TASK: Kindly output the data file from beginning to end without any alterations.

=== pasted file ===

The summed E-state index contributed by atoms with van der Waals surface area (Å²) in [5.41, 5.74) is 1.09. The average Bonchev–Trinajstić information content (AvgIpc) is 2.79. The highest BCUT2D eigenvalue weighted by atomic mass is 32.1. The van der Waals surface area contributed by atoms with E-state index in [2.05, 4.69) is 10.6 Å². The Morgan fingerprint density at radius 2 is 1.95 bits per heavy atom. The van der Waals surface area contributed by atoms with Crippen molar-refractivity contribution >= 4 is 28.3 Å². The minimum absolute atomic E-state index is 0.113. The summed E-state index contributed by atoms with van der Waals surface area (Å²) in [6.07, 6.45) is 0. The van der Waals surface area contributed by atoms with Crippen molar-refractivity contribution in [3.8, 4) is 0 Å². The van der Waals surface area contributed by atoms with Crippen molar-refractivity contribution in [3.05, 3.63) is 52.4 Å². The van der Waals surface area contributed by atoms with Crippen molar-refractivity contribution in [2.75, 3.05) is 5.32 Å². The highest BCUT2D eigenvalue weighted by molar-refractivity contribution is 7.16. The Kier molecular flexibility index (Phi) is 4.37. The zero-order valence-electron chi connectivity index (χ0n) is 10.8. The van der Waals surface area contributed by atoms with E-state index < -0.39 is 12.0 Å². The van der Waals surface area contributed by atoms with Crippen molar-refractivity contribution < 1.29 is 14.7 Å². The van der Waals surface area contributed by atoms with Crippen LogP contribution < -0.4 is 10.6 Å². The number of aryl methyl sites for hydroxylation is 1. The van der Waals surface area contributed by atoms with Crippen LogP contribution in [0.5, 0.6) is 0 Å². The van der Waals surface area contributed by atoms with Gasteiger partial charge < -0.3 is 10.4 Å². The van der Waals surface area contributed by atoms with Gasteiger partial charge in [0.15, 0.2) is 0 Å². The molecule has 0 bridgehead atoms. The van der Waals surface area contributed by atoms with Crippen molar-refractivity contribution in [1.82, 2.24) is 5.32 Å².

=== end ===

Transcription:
The summed E-state index contributed by atoms with van der Waals surface area (Å²) in [5.41, 5.74) is 1.09. The average Bonchev–Trinajstić information content (AvgIpc) is 2.79. The highest BCUT2D eigenvalue weighted by atomic mass is 32.1. The van der Waals surface area contributed by atoms with E-state index in [2.05, 4.69) is 10.6 Å². The Morgan fingerprint density at radius 2 is 1.95 bits per heavy atom. The van der Waals surface area contributed by atoms with Crippen molar-refractivity contribution >= 4 is 28.3 Å². The minimum absolute atomic E-state index is 0.113. The summed E-state index contributed by atoms with van der Waals surface area (Å²) in [6.07, 6.45) is 0. The van der Waals surface area contributed by atoms with Crippen molar-refractivity contribution in [3.8, 4) is 0 Å². The van der Waals surface area contributed by atoms with Crippen molar-refractivity contribution in [3.05, 3.63) is 52.4 Å². The van der Waals surface area contributed by atoms with Crippen molar-refractivity contribution in [2.75, 3.05) is 5.32 Å². The highest BCUT2D eigenvalue weighted by molar-refractivity contribution is 7.16. The Kier molecular flexibility index (Phi) is 4.37. The zero-order valence-electron chi connectivity index (χ0n) is 10.8. The van der Waals surface area contributed by atoms with E-state index < -0.39 is 12.0 Å². The van der Waals surface area contributed by atoms with Crippen molar-refractivity contribution < 1.29 is 14.7 Å². The van der Waals surface area contributed by atoms with Crippen LogP contribution < -0.4 is 10.6 Å². The number of aryl methyl sites for hydroxylation is 1. The van der Waals surface area contributed by atoms with Crippen LogP contribution in [0.5, 0.6) is 0 Å². The van der Waals surface area contributed by atoms with Gasteiger partial charge < -0.3 is 10.4 Å². The van der Waals surface area contributed by atoms with Gasteiger partial charge in [0.15, 0.2) is 0 Å². The molecule has 0 bridgehead atoms. The van der Waals surface area contributed by atoms with Crippen molar-refractivity contribution in [1.82, 2.24) is 5.32 Å².